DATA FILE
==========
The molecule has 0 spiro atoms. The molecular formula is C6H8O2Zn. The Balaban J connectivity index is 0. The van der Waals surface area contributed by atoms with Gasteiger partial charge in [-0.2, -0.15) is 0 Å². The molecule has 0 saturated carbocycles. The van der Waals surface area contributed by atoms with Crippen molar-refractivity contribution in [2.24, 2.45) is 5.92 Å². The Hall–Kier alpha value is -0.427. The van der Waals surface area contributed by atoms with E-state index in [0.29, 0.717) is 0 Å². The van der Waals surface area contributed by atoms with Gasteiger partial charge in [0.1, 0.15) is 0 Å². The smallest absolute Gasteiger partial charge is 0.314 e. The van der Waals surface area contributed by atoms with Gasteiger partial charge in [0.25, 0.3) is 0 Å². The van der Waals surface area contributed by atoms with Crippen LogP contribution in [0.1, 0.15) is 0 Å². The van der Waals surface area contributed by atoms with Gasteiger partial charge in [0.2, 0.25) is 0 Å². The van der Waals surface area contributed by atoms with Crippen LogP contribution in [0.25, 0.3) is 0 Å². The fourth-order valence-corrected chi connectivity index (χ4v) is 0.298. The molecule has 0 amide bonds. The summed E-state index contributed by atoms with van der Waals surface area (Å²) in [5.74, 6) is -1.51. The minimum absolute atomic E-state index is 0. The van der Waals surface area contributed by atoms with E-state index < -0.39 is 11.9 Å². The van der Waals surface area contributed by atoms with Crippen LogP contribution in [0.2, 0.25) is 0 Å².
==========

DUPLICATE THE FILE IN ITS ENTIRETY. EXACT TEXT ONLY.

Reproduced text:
The molecule has 0 spiro atoms. The molecular formula is C6H8O2Zn. The Balaban J connectivity index is 0. The van der Waals surface area contributed by atoms with Gasteiger partial charge in [-0.2, -0.15) is 0 Å². The molecule has 0 saturated carbocycles. The van der Waals surface area contributed by atoms with Crippen molar-refractivity contribution in [2.24, 2.45) is 5.92 Å². The Hall–Kier alpha value is -0.427. The van der Waals surface area contributed by atoms with E-state index in [0.29, 0.717) is 0 Å². The van der Waals surface area contributed by atoms with Gasteiger partial charge in [0.1, 0.15) is 0 Å². The smallest absolute Gasteiger partial charge is 0.314 e. The van der Waals surface area contributed by atoms with Gasteiger partial charge in [0.25, 0.3) is 0 Å². The van der Waals surface area contributed by atoms with Crippen LogP contribution in [0.1, 0.15) is 0 Å². The van der Waals surface area contributed by atoms with Gasteiger partial charge in [0.2, 0.25) is 0 Å². The van der Waals surface area contributed by atoms with Crippen LogP contribution in [0.25, 0.3) is 0 Å². The fourth-order valence-corrected chi connectivity index (χ4v) is 0.298. The molecule has 0 amide bonds. The summed E-state index contributed by atoms with van der Waals surface area (Å²) in [5.74, 6) is -1.51. The minimum absolute atomic E-state index is 0. The van der Waals surface area contributed by atoms with E-state index < -0.39 is 11.9 Å². The van der Waals surface area contributed by atoms with Crippen LogP contribution in [0.2, 0.25) is 0 Å².